The religious among us seem to believe that calling a belief religious means they can now trump the rights of others. Because they religiously believe that gay people should be treated worse than other people it has to be that way. It is bad when they act that way privately, but it is their right to do so – that is there moral right to do so. But when they put that into law they are not privately acting but using the force of government to deprive others of their rights. For that there is no moral justification whatsoever. They have the legal right (that is legal ability) to do that. But there is no moral justification for it. They are not being moral when they deny others equality before the law.

Consider the two sides of the equation in this conflict between Ion and Caster. Ion is moving to other premises. They are not making any move to deny Caster or his company equal rights. Ion is not petitioning government to make Caster’s company illegal. They are acting entirely in the private sphere and withdrawing their sanction on a company that they find bigoted. Caster, on the other hand, did not merely wish to disapprove of gay marriages. He didn’t just want the right to withdraw his approval. He wanted to use government power to monopolize marriage rights so as to exclude this particular group of people.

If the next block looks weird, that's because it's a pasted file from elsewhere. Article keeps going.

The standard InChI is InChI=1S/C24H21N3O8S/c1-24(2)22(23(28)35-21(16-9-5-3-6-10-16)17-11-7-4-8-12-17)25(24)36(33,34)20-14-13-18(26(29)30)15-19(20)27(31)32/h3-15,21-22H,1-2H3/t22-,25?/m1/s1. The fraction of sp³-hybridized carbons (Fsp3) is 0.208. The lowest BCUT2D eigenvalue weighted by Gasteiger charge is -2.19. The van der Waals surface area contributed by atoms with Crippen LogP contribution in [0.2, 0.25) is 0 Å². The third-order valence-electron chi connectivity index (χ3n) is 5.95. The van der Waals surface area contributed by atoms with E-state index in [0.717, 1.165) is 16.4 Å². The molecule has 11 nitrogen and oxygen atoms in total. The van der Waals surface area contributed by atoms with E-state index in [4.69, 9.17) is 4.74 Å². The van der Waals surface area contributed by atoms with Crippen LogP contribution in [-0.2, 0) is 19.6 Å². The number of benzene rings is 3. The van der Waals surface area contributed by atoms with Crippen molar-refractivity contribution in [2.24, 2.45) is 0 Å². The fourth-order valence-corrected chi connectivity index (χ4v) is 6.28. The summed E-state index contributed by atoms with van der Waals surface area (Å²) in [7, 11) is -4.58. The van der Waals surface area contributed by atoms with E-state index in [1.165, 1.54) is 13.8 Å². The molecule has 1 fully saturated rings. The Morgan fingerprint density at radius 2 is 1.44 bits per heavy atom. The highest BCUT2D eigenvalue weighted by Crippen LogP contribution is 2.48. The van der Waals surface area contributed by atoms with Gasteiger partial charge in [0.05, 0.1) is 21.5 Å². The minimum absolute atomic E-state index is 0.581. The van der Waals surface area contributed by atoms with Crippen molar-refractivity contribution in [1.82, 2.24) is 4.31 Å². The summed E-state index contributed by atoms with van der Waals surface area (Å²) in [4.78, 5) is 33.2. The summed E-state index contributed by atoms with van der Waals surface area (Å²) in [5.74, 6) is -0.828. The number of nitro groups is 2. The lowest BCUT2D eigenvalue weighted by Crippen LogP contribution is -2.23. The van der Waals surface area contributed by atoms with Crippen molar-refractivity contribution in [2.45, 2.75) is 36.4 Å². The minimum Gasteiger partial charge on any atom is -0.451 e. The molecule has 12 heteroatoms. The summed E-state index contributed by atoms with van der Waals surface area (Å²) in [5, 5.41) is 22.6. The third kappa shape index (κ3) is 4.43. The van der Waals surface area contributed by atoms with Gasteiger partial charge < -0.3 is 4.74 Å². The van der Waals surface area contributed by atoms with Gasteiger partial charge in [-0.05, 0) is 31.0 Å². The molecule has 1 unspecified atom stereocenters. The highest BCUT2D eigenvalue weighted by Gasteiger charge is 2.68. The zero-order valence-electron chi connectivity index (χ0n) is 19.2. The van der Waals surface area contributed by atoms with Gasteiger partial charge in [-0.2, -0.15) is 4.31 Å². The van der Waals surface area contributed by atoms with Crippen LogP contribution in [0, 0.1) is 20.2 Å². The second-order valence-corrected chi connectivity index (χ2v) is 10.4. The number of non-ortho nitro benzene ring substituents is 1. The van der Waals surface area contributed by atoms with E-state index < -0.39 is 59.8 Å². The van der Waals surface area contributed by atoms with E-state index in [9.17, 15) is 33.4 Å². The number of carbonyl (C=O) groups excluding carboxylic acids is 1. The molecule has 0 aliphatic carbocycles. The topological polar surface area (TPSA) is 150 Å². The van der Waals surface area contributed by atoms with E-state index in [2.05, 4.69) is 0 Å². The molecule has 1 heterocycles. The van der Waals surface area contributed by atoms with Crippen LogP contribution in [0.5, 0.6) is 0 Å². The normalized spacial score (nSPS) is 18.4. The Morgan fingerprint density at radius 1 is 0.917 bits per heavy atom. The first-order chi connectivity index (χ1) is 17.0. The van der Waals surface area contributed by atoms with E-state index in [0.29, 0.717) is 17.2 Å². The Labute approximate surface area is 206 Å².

Ion Theater is acting morally. They are disapproving of Caster’s bigotry without attempting to use any force, directly or indirectly, against Caster. Refusing to purchase services from Caster is not force of any kind. Mr. Caster should be free to do the same to gay couples, if he doesn’t approve of their relationships. Where Ion kept their misgivings about Caster in the private sphere, by voluntarily withdrawing their exchange, Caster did the opposite. He didn’t just attempt to express his personal misgivings about relationships he opposes. He went straight to government and sought to use the force of law to strip one group of people of their rights.